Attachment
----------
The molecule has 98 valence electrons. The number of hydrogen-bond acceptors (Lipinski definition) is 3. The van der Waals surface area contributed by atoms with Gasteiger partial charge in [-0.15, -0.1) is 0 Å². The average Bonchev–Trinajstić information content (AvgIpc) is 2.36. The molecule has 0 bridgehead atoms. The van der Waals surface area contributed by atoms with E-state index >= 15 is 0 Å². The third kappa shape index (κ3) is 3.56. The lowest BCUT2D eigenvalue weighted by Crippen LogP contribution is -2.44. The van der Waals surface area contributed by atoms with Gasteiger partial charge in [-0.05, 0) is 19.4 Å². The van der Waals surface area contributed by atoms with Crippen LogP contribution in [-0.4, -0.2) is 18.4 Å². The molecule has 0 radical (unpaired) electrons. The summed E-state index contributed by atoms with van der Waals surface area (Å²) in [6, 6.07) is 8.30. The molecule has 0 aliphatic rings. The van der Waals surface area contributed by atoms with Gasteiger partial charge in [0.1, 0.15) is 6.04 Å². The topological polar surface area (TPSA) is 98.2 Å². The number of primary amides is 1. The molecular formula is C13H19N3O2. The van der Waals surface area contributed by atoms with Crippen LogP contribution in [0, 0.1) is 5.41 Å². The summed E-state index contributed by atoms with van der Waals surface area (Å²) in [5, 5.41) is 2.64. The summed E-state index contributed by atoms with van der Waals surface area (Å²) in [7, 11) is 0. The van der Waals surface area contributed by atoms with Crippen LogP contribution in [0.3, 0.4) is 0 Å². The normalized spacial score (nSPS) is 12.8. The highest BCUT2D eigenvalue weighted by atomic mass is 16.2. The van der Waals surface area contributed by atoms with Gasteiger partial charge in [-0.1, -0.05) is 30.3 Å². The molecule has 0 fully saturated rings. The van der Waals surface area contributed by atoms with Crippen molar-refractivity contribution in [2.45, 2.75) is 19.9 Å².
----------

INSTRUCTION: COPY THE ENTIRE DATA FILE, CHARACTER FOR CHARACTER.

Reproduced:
The molecule has 98 valence electrons. The number of hydrogen-bond acceptors (Lipinski definition) is 3. The van der Waals surface area contributed by atoms with Gasteiger partial charge in [-0.15, -0.1) is 0 Å². The average Bonchev–Trinajstić information content (AvgIpc) is 2.36. The molecule has 0 bridgehead atoms. The van der Waals surface area contributed by atoms with E-state index >= 15 is 0 Å². The third kappa shape index (κ3) is 3.56. The lowest BCUT2D eigenvalue weighted by Crippen LogP contribution is -2.44. The van der Waals surface area contributed by atoms with Gasteiger partial charge in [-0.05, 0) is 19.4 Å². The van der Waals surface area contributed by atoms with Crippen LogP contribution in [-0.4, -0.2) is 18.4 Å². The molecule has 0 radical (unpaired) electrons. The summed E-state index contributed by atoms with van der Waals surface area (Å²) in [6, 6.07) is 8.30. The molecule has 0 aliphatic rings. The van der Waals surface area contributed by atoms with Gasteiger partial charge in [0.1, 0.15) is 6.04 Å². The topological polar surface area (TPSA) is 98.2 Å². The number of primary amides is 1. The molecular formula is C13H19N3O2. The van der Waals surface area contributed by atoms with Crippen LogP contribution in [0, 0.1) is 5.41 Å². The summed E-state index contributed by atoms with van der Waals surface area (Å²) in [5, 5.41) is 2.64. The summed E-state index contributed by atoms with van der Waals surface area (Å²) in [7, 11) is 0. The van der Waals surface area contributed by atoms with Crippen LogP contribution in [0.3, 0.4) is 0 Å². The normalized spacial score (nSPS) is 12.8. The highest BCUT2D eigenvalue weighted by atomic mass is 16.2. The van der Waals surface area contributed by atoms with Gasteiger partial charge in [-0.1, -0.05) is 30.3 Å². The molecule has 0 fully saturated rings. The van der Waals surface area contributed by atoms with Crippen molar-refractivity contribution in [2.45, 2.75) is 19.9 Å².